How to file tax extension 2012
How to File a Tax Extension
By Curran M Boomer
We all have those months: everything seems to go wrong, deadlines sneak up out of nowhere, and you fall behind.
Unfortunately if things start to go south over the next month or so, your taxes are going to be affected. This year we all get an extra two days to file -until April 17, 2012! – but that may not be enough extra time to get everything in order.
Don’t worry. The April tax deadline is not the end of the world. If you can’t get your return in to the IRS by then, you can request an extension. All you have to do is file Form 4868 [Application for Automatic Extension of Time to File U.S. Individual Income Tax Return].
An extension gives you an extra six months – until October 15, 2012 – to file your return without accruing any of the penalties or interest that normally accompany taxes filed after the deadline.
An extension can be great, but there’s a catch: even though you have until October to file your actual return, you still have to pay the taxes you owe by the regular April 17 deadline.
This may sound counterintuitive, but on Form 4868, which you have to file in order to request an extension, also requires you to estimate your tax liability. If that happens to be a refund, great, you can file for an extension without paying anything. But, on the other hand, if it turns out that you owe tax, you have to pay the IRS when you file for an extension.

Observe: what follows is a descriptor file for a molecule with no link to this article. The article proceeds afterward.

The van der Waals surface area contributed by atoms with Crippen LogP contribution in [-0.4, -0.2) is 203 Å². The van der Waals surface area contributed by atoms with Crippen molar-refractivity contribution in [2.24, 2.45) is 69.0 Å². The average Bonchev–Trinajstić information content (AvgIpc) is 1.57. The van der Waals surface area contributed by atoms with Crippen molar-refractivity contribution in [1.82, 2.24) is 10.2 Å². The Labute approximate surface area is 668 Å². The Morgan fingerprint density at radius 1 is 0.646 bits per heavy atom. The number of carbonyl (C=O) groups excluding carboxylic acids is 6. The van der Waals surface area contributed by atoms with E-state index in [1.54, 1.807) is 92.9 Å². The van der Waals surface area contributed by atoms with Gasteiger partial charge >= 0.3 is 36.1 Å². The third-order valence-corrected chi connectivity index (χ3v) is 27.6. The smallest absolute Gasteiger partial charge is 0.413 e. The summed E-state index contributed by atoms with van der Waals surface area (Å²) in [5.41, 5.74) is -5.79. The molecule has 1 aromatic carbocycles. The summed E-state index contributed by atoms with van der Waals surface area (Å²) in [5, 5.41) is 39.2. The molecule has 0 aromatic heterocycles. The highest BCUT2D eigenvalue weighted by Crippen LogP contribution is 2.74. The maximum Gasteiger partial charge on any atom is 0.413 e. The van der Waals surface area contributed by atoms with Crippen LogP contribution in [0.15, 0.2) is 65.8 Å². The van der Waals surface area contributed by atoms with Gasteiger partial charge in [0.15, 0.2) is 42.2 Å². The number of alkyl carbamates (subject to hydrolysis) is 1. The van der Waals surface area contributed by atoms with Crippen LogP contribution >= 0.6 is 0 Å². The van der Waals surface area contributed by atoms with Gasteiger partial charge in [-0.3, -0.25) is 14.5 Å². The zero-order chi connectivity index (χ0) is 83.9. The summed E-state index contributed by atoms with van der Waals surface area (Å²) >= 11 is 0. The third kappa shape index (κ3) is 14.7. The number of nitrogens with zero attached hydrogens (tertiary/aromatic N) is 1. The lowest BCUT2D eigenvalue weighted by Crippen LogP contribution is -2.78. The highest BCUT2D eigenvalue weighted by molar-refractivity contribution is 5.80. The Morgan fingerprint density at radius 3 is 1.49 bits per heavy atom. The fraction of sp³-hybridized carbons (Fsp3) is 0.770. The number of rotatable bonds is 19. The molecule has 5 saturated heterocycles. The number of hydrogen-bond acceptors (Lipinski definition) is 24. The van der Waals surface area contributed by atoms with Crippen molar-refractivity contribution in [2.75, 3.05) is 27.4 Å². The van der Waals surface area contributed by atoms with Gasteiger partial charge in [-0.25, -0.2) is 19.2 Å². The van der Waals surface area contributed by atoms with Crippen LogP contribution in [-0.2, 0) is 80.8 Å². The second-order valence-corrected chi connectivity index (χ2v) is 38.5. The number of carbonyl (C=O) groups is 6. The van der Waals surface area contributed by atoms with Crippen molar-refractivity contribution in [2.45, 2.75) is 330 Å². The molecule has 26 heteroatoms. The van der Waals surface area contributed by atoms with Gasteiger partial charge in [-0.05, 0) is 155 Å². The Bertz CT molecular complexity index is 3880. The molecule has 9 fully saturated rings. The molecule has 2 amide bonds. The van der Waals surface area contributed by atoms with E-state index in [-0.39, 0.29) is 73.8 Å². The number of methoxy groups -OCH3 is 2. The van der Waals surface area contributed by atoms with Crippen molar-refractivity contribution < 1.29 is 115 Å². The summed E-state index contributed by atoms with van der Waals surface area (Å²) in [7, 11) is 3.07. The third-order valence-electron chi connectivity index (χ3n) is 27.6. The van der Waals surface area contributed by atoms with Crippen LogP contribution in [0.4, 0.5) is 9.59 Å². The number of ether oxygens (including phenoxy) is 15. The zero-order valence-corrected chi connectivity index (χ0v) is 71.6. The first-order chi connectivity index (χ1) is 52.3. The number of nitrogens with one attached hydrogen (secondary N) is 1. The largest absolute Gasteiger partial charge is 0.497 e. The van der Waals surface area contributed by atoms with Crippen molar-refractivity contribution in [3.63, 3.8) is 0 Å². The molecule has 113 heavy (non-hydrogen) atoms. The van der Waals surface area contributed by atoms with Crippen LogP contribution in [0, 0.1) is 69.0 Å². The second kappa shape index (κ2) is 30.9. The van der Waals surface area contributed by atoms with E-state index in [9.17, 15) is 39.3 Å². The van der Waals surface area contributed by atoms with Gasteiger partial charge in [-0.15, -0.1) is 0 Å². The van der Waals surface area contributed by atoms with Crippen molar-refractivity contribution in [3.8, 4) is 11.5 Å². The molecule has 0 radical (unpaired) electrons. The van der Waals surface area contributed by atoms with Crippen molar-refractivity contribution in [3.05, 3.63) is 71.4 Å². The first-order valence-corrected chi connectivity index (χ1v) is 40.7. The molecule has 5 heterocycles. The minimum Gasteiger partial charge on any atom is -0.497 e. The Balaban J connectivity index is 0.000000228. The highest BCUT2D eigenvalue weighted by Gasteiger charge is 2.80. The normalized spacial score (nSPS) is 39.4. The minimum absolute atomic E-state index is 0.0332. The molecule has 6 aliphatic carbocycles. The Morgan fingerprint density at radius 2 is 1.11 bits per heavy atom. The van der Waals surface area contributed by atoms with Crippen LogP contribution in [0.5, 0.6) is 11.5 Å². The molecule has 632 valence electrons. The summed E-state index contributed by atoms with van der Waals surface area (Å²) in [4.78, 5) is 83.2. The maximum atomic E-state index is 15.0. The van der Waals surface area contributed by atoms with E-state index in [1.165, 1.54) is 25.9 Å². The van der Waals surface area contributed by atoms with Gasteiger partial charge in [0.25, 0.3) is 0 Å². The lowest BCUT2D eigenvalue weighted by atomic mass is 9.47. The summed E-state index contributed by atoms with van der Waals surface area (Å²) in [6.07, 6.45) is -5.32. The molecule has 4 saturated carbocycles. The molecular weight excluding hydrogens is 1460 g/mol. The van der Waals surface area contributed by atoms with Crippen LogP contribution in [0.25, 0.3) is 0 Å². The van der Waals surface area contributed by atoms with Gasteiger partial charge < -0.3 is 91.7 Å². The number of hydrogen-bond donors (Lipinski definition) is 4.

If you don’t pay, they may well grant your request for an extension, giving you a six month reprieve on failure-to-file penalties. But your unpaid tax liability will begin accruing failure-to-pay penalties and interest on April 18. So it’s best to go ahead and pay your estimated tax liability when you file for an extension.
When you do finally end up filing your return – sometime before October 15 – the IRS will make up the difference between your actual tax liability and what you paid as your estimated tax liability. If you didn’t pay enough originally, you will have to make an additional payment to the IRS. But if you paid too much you can look forward to a refund.
U.S. citizens or residents who are “out of the country” should know that they automatically get an extra two months to file and pay their taxes – even without requesting an extension. But then if they do need an extension, it will only grant an additional four months, not the usual six.
Curran Boomer is a tax enthusiast who has helped many taxpayers file a tax extension.
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